If you are into history, and particularly history of the local area, this is well worth the visit. The guide was knowledgeable and the tour was very interesting. There are... read more
The Franklin County Historical Society – Kittochtinny is a non-profit...
The Franklin County Historical Society – Kittochtinny is a non-profit organization, founded in 1898 to collect, preserve, and make available to the public materials relating to the historical development of the Cumberland Valley, its people, and, even more specifically, to Franklin County. It offers the use of its library and archives to both the serious researcher and the general public during hours of operation.
The Society is responsible for the Old Jail museum, the John Brown House, the Brown’s Mill School, the Chambersburg-Bedford Turnpike Tollhouse and the Carrick Furnace.
The jail was built in 1818 and survived the burning of Chambersburg by the Confederate Forces in 1864. This building of Georgian design is one of the oldest in Chambersburg and was placed on the State and National Register of Historical sites in 1970.
During more than 150 years of use as a prison, The Old Jail housed numerous local criminals, including “Lewis the Robber,” and Captain John Cook, one of John Brown’s men who was captured after the unsuccessful raid on the Federal Arsenal at Harpers Ferry. The cellar contains five domed dungeons with rings in the walls and floors that were used to shackle recalcitrant prisoners. Tradition suggests that these cells were also used as a way-station on the “Underground” railway to shelter runaway slaves enroute to freedom in the north.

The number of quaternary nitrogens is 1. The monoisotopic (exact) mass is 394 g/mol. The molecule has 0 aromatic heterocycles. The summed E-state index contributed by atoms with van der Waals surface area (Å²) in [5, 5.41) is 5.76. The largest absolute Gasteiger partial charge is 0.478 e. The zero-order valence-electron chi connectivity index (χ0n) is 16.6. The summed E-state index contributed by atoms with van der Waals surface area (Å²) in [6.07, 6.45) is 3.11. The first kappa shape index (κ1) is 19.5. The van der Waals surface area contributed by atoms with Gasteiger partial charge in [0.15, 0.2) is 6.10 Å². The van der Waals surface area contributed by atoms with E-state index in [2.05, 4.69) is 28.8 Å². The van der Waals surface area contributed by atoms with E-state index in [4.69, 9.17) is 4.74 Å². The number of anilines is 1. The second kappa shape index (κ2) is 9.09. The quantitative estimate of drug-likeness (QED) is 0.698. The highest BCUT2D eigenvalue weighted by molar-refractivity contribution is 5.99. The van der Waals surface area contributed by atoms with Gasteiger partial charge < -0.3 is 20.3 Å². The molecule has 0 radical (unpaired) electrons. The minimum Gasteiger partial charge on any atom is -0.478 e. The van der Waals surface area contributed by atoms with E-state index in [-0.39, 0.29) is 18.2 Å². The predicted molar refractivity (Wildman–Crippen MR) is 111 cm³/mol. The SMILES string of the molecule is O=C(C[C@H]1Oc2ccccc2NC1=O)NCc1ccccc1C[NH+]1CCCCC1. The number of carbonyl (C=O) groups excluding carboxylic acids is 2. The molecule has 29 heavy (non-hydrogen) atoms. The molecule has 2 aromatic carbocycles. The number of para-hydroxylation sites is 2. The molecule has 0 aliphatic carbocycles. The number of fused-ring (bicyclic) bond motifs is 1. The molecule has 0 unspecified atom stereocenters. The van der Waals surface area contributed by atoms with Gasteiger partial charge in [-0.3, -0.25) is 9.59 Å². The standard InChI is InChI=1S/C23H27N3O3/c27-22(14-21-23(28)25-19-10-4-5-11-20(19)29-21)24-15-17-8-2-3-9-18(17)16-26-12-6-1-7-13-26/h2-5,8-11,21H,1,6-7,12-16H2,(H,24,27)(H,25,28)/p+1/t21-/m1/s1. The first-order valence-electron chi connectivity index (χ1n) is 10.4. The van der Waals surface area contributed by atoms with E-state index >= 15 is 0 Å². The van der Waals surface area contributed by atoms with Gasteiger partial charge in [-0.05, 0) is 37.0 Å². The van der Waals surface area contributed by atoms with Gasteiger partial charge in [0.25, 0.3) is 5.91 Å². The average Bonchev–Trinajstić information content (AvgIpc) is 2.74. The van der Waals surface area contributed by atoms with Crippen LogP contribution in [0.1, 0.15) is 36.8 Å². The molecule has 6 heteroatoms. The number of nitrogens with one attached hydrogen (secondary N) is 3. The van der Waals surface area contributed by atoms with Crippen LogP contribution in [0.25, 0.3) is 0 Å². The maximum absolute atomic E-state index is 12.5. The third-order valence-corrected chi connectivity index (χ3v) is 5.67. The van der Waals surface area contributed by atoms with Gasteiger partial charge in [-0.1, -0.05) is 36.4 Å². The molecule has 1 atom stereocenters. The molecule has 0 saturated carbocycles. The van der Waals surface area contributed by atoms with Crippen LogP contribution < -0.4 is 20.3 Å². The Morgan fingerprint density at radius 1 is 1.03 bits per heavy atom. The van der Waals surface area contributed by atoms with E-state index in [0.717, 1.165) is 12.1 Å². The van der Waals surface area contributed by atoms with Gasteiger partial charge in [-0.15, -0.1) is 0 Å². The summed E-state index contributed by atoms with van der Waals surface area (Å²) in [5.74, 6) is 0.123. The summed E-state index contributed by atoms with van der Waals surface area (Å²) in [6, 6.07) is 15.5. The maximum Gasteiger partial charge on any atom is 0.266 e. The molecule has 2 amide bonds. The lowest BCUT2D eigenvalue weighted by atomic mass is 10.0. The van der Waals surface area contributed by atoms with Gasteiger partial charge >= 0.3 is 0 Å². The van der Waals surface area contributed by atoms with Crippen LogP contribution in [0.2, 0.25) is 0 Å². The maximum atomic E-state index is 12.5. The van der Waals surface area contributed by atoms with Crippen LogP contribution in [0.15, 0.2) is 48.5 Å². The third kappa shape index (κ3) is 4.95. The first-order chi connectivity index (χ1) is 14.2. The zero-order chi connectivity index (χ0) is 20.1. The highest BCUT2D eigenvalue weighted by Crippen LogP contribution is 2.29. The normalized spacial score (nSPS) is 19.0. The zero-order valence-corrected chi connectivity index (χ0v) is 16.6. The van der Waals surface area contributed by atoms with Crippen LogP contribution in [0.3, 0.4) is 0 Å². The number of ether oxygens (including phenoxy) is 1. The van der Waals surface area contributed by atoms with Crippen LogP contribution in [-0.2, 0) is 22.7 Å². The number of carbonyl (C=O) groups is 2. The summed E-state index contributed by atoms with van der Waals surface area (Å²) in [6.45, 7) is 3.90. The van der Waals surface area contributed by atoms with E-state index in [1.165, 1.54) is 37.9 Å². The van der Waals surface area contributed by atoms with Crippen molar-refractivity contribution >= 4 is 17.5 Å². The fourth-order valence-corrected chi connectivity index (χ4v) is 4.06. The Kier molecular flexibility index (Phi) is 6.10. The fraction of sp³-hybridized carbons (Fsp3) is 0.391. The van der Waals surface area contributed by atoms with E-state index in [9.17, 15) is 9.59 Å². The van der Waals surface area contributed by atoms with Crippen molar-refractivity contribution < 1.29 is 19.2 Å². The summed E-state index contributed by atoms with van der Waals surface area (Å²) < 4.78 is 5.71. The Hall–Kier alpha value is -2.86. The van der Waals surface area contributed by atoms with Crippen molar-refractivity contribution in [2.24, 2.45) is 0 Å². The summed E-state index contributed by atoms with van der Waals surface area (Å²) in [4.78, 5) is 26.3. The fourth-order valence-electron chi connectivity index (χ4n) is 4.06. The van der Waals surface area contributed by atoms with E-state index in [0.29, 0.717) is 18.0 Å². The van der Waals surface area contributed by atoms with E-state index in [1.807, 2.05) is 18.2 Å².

The Old Jail complex consists of the original building erected in 1818, an annex built in 1880 and a yard enclosed by a 20-foot high limestone wall.
Several rooms of the original jail and part of the newer cell block comprise a museum of historical artifacts from Franklin County. The visitor experiences the story of the jail through interpretation and learns of the history of crime and punishment in the Cumberland Valley.
The John Brown House (Ritner Boarding House) was where the famous abolitionist boarded during the summer of 1859 under the alias of Isaac Smith. During this time, weapons were secretly secured and plans furthered to seize the arsenal at in October 1859.
The Society was able to purchase the John Brown House from the Pennsylvania Historical and Museum Commission in 2002 through the generosity of Dr. W. R. McElroy and family. The John Brown House was rededicated and opened on May 2, 2009 as part of the 150th Anniversary of John Brown’s raid on Harpers Ferry. The John Brown House was listed on the National Register of Historic Places in 1970.
The John Brown has been restored with period furniture. One visitor remarked that if John Brown came to Chambersburg today he feel right at home at the Ritner Boarding House.